Legends Of Tomorrow Daddy Darhkest Review
Legends of Tomorrow: Season 3, Episode 10: Daddy Darhkest This Legends of Tomorrow Daddy Darhkest review finds that Tuesday night’s midseason premiere is tense at times but humorous for the most part.
Despite its title, Damien Darhk (Neal McDonough) figures very little into the episode itself, which is definitely for the best as I’m pretty sure I’m not the only Arrowverse fan that feels they’ve had enough of him. It still baffles me as to what exactly the writers like about Darhk aside from the fact that his background and abilities allow them to shoehorn him into virtually any context that they dictate he appear in.
Damien’s daughter Nora (Madeleine Arthur), on the other hand, is an absolute wonder to behold. Albeit, a wonder borne of anxiety-inducing menace thanks to her possession by the demon Mallus. Although the otherworldly monster is portrayed through a gravelly voice-over, Arthur’s body language and facial expressions contribute immensely to the character’s demonic presence. The digitally-realized red eyes also play a part, but there is no denying Arthur’s talent in helping bring the demon to life and unlike her father, I can say that I genuinely look forward to seeing her in future installments of the show.
Considering its dark (no pun intended) subject matter, the program is surprisingly light, if not in content then in tone. Special guest John Constantine (Matt Ryan) proves to be a reliable source of this mirthful tone, as prone to making suggestive overtures to the alternate universe Snart (Wentworth Miller) as he is to exorcising demon-possessed girls. The funniest such moment has to be at the end, well after he and Sara (Caity Lotz) have sex with each other, when she thanks him for “helping with Mallus” and he offers to “help” her again if she never needs it. Out of nowhere, she also thanks him for the “shag”, surprising the normally-smooth Constantine.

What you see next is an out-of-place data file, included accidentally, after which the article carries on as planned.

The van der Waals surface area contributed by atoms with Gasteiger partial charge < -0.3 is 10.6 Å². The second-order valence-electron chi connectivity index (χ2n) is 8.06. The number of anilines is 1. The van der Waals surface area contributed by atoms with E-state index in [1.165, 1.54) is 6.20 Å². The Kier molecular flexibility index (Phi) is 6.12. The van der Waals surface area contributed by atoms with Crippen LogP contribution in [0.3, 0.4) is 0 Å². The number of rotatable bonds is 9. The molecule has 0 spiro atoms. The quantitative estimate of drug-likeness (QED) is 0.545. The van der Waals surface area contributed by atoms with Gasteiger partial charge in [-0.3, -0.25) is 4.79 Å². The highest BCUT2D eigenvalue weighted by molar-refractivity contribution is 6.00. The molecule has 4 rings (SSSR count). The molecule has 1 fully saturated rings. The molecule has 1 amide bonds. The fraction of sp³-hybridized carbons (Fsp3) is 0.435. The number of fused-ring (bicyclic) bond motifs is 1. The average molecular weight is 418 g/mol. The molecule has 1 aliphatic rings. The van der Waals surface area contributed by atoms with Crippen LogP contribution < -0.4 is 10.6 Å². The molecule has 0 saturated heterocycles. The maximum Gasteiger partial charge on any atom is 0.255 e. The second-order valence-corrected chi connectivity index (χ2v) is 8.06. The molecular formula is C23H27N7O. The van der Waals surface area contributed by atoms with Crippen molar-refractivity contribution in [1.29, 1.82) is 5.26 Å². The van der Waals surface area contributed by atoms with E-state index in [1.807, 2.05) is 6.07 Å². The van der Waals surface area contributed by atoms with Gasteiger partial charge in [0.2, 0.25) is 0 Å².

Another unexpectedly funny character here is the aforementioned alt-Snart, who corners Sara about Agent Sharpe’s (Jes Macallan) apparent interest in her. After he describes them both as “hot”, she shoots him a look of disgust before he claims to be “gay, not blind.” It’s a clever comment that deftly defuses what could have been a very uncomfortable moment (if not for the audience, then for Sara), and you have to give the show’s writers credit for coming up with not only it but the context necessary for it to work as well.
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